2] Then I reread chapter by chapter, and I fixed all of my mistakes. Or all the ones I could see. I used my pen to hold the sentence line by line.

3] I then reread the digital pages looking for places where I could replace “that” or other repetitions and other horrid phrases that plague my writing. I tried to edit down for fewer words.

4] I looked at each chapter after this process and I answered the following questions: 

  • What is working?
  • Where is the theme of this chapter?
  • How can I summarize a needs of this chapter?
  • How does this connect to my book?

I replaced all of the drafts with just the first pages of the essays/chapters. I used dividers in a three-ring notebook. I then made three piles of papers. One for recycling that was about three inches tall. One with pages of notes, scenes, and blatherings for another book that I’m not ready to write. And one for general notes about writing that I’ve kept since last spring.

Am I ready to summarize what the book is about? Do I have a blurb? No. Am I sure it’s a memoir or a collection of essays? Nope. Here’s what I can say. My overall project with this book is a love letter to Yellowstone National Park. I worked two summers as a park employee in 1992 and 1993, and it was the right job at the right time of my life. Those jobs changed everything for me. I also want to share how I became a backpacker, and why I love that sport so much. So I think there is story to tell. A history, of sorts, that I would want to read.

Here are the chapter titles that I have so far:

  1. What the Shoulders Can Bear
  2. On and Off the Trail
  3. The Kind of People Who Leave Dirt on the Floor
  4. Gear Lust
  5. The Great Eye Infection
  6. Rain is Not An Emergency
  7. A Tent of One’s Own
  8. True North
  9. Our Backpack, Ourselves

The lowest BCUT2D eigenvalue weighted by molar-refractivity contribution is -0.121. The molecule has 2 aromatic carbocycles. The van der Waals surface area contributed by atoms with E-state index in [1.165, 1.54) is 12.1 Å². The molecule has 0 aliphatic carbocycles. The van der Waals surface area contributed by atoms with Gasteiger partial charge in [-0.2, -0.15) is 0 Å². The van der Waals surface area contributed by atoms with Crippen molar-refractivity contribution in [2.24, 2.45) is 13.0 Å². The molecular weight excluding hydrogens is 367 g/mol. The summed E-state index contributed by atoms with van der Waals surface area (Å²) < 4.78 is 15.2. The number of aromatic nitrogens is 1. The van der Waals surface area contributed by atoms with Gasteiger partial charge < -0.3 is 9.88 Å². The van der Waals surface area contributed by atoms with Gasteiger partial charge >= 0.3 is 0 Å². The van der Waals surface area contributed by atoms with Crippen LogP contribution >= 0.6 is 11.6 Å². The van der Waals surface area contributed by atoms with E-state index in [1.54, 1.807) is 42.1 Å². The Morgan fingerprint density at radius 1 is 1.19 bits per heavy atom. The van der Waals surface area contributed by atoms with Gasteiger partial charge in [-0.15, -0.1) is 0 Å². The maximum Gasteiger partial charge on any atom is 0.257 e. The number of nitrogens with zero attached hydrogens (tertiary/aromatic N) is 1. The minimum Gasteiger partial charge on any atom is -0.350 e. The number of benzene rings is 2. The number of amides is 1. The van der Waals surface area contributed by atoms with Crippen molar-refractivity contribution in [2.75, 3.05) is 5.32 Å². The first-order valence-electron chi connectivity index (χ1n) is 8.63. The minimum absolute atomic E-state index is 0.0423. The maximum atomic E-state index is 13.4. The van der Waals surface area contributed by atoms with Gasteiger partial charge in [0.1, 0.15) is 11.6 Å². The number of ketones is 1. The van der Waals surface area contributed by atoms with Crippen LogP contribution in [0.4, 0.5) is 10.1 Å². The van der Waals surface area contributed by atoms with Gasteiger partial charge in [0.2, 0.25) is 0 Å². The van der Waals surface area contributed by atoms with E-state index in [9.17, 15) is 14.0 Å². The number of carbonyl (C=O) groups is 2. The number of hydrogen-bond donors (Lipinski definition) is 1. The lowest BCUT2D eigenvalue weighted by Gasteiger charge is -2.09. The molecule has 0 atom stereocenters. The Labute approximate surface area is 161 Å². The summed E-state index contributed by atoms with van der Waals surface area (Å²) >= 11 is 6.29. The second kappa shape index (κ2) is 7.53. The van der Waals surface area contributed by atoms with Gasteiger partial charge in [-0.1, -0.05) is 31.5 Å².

10. Dear Young One

Each chapter connects to one of the Ten Essentials, but I’m not sure which chapter aligns with which. I’m hoping that framework will teach readers a bit of what I’ve learned over the years. Truthfully, I have written this book bit by bit over the years, and to finally have it all in one place feels amazing. Like I have a foundation to actually write this, finish it, and then I can start writing something else. I can’t really explain why this story feels this way to me. Why I can’t let it go. It’s like when people explain their remorse for “The One who got away.” Like love that didn’t work out that you think of from to time to time.

When I finished this process for all ten chapters, I reread a note from a reader about one of the chapters where I write a letter to my younger self (Dear Young One). The reader shared that I should do the same thing only I should write to my future self. Share words of wisdom with her, the reader said.

That doesn’t feel like an option to me because I don’t know who she is–this future self. What can I possibly say to her when I don’t know who she is? I tried to follow this advice and write something as a conclusion to this writing retreat in the blowzy wind.

My letter was one sentence.

I wrote you this book. 

About Alyson Indrunas

Always learning about instructional design, educational technology, professional development, adult education, and writing.